The U.S. Army has already achieved its recruiting goal this year, after falling short about 6,500 recruits in 2018. At the Pentagon this week, the head of Army Recruiting Command Maj. Gen. Frank Muth attributed the success to America’s crippling student debt crisis.
While the Department of Defense’s 2019 budget is $686 billion, that number is less than half of the collective student debt in America, which surpassed $1.5 trillion this year. “One of the national crises right now is student loans, so $31,000 is [about] the average,” Muth told reporters. “You can get out [of the Army] after four years, 100 percent paid for state college anywhere in the United States."
Though people have long used the Army as a means out of poverty and to earn an education, the Department of Defense has historically used patriotism or a sense of duty to urge people to enlist, but after a revamp in the recruiting process this year, Muth said that wars abroad were “not really part of the discussion” when speaking to potential soldiers. The Army’s new recruiting strategy relies, in part, on social media messaging, like this tweet from Army recruiters in Chicago:
Many have condemned the new strategy, including Georgia Parke, a communications director for Bernie Sanders. “But if we cancel student debt who will fight the endless wars?” she tweeted in response to the news. America’s longest-running war is in Afghanistan, which has been underway since 2001, with about 14,000 service members currently deployed there, according to the Department of Defense.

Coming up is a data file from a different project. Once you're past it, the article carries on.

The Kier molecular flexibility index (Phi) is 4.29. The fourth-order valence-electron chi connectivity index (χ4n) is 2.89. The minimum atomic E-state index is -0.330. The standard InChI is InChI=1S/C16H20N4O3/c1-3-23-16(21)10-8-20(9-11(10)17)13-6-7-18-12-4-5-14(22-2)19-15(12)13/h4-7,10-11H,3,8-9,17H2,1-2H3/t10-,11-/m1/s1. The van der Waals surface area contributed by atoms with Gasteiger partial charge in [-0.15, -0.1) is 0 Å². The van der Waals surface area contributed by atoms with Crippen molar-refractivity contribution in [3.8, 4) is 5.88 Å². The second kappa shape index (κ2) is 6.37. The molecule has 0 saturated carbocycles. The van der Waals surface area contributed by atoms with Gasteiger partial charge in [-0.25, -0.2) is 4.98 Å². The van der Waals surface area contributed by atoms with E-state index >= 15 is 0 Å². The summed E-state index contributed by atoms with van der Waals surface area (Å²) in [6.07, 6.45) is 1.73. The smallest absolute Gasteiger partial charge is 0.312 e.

Thomas Gokey, an organizer with the Debt Collective, an organization of activists working toward debt cancellation, also believes that the Army’s use of offering help with student debt in exchange for enlisting is harmful. “Debt is a form of social control,” he said. “You can force people to do all kinds of things if you put them in debt first, including waging unjust wars, killing and hurting other people, and risking [their] own life and limbs.” Gokey also points out that colleges often benefit immensely from the GI Bill financially, giving them incentive to support recruitment on campus.
In addition to help with tuition and loans, Army recruits cite job stability, pay, health benefits, family history, and other factors as common reasons for enlisting.
Asked if he thinks the military’s recruitment strategy is ethical, Gokey said, “Since when has the U.S. Army cared about ethics?”
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